“We are in conversations with a number of parties that have expressed interest in acquiring Stemcor’s core trading and distribution business,” a spokesman for Stemcor told Steel First.
Stemcor, which was until recently the world’s largest steel trader, declined to comment on which companies it had been in talks with.
The trader has a pre-existing relationship with Anshan, one of China’s largest steel producers. Anshan subsidiary Ansteel formed a joint venture with Stemcor’s UK service centre business in 2011, the Asian company’s second European joint venture.
The sale of the privately owned trading company’s core trading business would leave it with an iron ore mining and pelletizing business in India, as well as its stockholding and logistics businesses.
Stemcor’s Indian operations have been for sale for the past year, however.
If both sales were to go through, Stemcor would be reduced to just a stockholding and logistics business.
The struggling steel trader, which numbers among its shareholders Margaret Hodge, a Labour Party MP in the UK parliament, has been dramatically reducing headcount across its global operations over the past year as part of a restructuring process.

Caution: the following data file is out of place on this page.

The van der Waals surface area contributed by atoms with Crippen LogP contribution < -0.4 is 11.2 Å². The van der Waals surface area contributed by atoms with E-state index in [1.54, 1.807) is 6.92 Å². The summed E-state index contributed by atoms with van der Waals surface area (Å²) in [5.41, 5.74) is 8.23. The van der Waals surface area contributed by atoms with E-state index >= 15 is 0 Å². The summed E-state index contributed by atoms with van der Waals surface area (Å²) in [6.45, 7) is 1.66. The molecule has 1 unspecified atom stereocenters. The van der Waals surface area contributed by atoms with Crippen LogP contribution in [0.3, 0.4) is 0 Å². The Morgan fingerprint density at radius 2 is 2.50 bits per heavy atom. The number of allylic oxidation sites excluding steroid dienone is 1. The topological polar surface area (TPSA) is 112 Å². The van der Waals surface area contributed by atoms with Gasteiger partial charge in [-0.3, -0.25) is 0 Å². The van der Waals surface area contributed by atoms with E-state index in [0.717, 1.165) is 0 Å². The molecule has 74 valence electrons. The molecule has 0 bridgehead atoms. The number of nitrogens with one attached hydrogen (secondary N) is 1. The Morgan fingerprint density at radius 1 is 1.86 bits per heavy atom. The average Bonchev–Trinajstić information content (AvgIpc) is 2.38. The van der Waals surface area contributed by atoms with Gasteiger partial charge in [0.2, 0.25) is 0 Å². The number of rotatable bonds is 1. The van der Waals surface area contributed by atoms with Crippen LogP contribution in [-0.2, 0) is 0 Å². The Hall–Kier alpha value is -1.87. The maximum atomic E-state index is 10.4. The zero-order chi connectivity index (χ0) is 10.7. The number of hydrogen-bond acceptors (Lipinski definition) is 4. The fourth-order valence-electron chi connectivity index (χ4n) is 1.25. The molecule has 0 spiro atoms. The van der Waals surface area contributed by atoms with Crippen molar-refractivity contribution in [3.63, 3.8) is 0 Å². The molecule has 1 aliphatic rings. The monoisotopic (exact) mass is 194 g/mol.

Stemcor narrowly avoided insolvency last year when the UK High Court approved schemes of arrangement for the Asian and European lending groups in February, after the trader defaulted on an $850 million loan.
Under the terms of the new financing arrangement
, Stemcor agreed to shrink its operations, but said that it would remain a “global company”.
Its trading operations in Ukraine, India and Switzerland were all axed last year, however, while the parent company published a pre-tax loss of £250 million ($380.3 million) for 2013 in its delayed annual results statement in September 2014.
Reports emerged on Friday that the trader was having further credit issues.
Stemcor said that credit insurance had been withdrawn on some new transactions, but that no covenants with regards to its loan agreement had been breached and its credit lines remained in place.
The sale of Stemcor’s trading business to Anshan would represent the second major acquisition by a Chinese steel mill of a European steel trading company in the past year.
In November 2014, China’s Hebei Iron & Steel acquired a majority stake in Duferco Trading
in a deal thought to be worth $400 million.